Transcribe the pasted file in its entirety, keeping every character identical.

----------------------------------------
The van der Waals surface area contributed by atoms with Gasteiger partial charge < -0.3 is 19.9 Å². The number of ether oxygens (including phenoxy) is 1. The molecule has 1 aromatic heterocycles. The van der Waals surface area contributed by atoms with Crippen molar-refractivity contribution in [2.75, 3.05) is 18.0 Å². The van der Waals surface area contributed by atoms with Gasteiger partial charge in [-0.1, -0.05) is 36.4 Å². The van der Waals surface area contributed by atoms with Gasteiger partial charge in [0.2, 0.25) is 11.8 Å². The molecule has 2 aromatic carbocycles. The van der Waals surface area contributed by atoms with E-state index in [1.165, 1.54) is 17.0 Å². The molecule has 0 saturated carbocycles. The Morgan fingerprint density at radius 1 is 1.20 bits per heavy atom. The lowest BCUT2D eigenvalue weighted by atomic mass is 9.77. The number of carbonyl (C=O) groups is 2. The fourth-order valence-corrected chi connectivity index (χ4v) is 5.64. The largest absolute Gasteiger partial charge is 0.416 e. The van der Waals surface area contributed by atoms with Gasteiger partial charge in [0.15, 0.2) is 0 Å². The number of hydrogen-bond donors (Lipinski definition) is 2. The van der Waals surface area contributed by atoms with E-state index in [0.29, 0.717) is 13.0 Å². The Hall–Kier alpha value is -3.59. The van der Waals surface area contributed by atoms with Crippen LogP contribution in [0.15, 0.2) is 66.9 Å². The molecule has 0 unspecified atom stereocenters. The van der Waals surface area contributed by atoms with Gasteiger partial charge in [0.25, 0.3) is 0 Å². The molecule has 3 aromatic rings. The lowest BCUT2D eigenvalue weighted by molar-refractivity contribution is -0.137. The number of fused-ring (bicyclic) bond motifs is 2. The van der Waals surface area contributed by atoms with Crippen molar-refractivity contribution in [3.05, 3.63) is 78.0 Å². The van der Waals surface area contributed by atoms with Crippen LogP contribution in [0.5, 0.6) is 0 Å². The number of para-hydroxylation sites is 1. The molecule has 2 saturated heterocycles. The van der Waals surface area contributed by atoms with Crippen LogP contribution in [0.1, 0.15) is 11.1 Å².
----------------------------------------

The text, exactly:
The van der Waals surface area contributed by atoms with Gasteiger partial charge < -0.3 is 19.9 Å². The number of ether oxygens (including phenoxy) is 1. The molecule has 1 aromatic heterocycles. The van der Waals surface area contributed by atoms with Crippen molar-refractivity contribution in [2.75, 3.05) is 18.0 Å². The van der Waals surface area contributed by atoms with Gasteiger partial charge in [-0.1, -0.05) is 36.4 Å². The van der Waals surface area contributed by atoms with Gasteiger partial charge in [0.2, 0.25) is 11.8 Å². The molecule has 2 aromatic carbocycles. The van der Waals surface area contributed by atoms with E-state index in [1.165, 1.54) is 17.0 Å². The molecule has 0 saturated carbocycles. The Morgan fingerprint density at radius 1 is 1.20 bits per heavy atom. The lowest BCUT2D eigenvalue weighted by atomic mass is 9.77. The number of carbonyl (C=O) groups is 2. The fourth-order valence-corrected chi connectivity index (χ4v) is 5.64. The largest absolute Gasteiger partial charge is 0.416 e. The van der Waals surface area contributed by atoms with Gasteiger partial charge in [0.15, 0.2) is 0 Å². The number of hydrogen-bond donors (Lipinski definition) is 2. The van der Waals surface area contributed by atoms with E-state index in [0.29, 0.717) is 13.0 Å². The Hall–Kier alpha value is -3.59. The van der Waals surface area contributed by atoms with Crippen LogP contribution in [0.15, 0.2) is 66.9 Å². The molecule has 0 unspecified atom stereocenters. The van der Waals surface area contributed by atoms with Gasteiger partial charge in [0.25, 0.3) is 0 Å². The molecule has 3 aromatic rings. The lowest BCUT2D eigenvalue weighted by molar-refractivity contribution is -0.137. The number of fused-ring (bicyclic) bond motifs is 2. The van der Waals surface area contributed by atoms with Crippen molar-refractivity contribution in [3.05, 3.63) is 78.0 Å². The van der Waals surface area contributed by atoms with Crippen LogP contribution in [0.5, 0.6) is 0 Å². The number of para-hydroxylation sites is 1. The molecule has 2 saturated heterocycles. The van der Waals surface area contributed by atoms with Crippen LogP contribution in [0.1, 0.15) is 11.1 Å².